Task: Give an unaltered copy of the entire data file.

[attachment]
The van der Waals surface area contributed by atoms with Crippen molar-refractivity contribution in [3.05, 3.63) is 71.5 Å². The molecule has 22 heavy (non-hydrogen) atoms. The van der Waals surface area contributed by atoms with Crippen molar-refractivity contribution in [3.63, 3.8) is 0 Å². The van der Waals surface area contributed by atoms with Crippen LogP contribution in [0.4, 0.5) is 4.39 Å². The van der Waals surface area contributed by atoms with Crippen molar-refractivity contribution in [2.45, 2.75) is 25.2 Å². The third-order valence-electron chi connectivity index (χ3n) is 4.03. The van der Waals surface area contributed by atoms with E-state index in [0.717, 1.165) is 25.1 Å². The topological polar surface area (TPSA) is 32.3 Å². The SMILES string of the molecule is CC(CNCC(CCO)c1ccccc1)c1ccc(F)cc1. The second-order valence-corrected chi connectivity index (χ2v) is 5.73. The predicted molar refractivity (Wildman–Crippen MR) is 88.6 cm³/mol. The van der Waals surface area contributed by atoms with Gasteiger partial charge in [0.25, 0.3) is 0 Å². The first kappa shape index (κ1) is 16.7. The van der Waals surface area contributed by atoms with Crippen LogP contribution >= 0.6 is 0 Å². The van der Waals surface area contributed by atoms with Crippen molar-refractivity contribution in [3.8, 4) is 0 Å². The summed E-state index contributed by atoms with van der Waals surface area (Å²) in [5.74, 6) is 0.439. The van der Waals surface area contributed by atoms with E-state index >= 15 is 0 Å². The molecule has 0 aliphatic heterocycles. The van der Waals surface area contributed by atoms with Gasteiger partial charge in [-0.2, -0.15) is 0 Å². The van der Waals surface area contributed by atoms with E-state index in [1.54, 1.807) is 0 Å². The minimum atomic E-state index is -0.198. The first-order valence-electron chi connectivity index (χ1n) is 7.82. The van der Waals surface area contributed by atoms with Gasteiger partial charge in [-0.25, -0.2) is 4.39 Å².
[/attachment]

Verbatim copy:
The van der Waals surface area contributed by atoms with Crippen molar-refractivity contribution in [3.05, 3.63) is 71.5 Å². The molecule has 22 heavy (non-hydrogen) atoms. The van der Waals surface area contributed by atoms with Crippen molar-refractivity contribution in [3.63, 3.8) is 0 Å². The van der Waals surface area contributed by atoms with Crippen LogP contribution in [0.4, 0.5) is 4.39 Å². The van der Waals surface area contributed by atoms with Crippen molar-refractivity contribution in [2.45, 2.75) is 25.2 Å². The third-order valence-electron chi connectivity index (χ3n) is 4.03. The van der Waals surface area contributed by atoms with E-state index in [0.717, 1.165) is 25.1 Å². The topological polar surface area (TPSA) is 32.3 Å². The SMILES string of the molecule is CC(CNCC(CCO)c1ccccc1)c1ccc(F)cc1. The second-order valence-corrected chi connectivity index (χ2v) is 5.73. The predicted molar refractivity (Wildman–Crippen MR) is 88.6 cm³/mol. The van der Waals surface area contributed by atoms with Gasteiger partial charge in [0.25, 0.3) is 0 Å². The first kappa shape index (κ1) is 16.7. The van der Waals surface area contributed by atoms with Crippen LogP contribution >= 0.6 is 0 Å². The van der Waals surface area contributed by atoms with Crippen molar-refractivity contribution in [3.8, 4) is 0 Å². The summed E-state index contributed by atoms with van der Waals surface area (Å²) in [5.74, 6) is 0.439. The van der Waals surface area contributed by atoms with E-state index >= 15 is 0 Å². The molecule has 0 aliphatic heterocycles. The van der Waals surface area contributed by atoms with Gasteiger partial charge in [-0.2, -0.15) is 0 Å². The van der Waals surface area contributed by atoms with E-state index in [1.54, 1.807) is 0 Å². The minimum atomic E-state index is -0.198. The first-order valence-electron chi connectivity index (χ1n) is 7.82. The van der Waals surface area contributed by atoms with Gasteiger partial charge in [-0.25, -0.2) is 4.39 Å².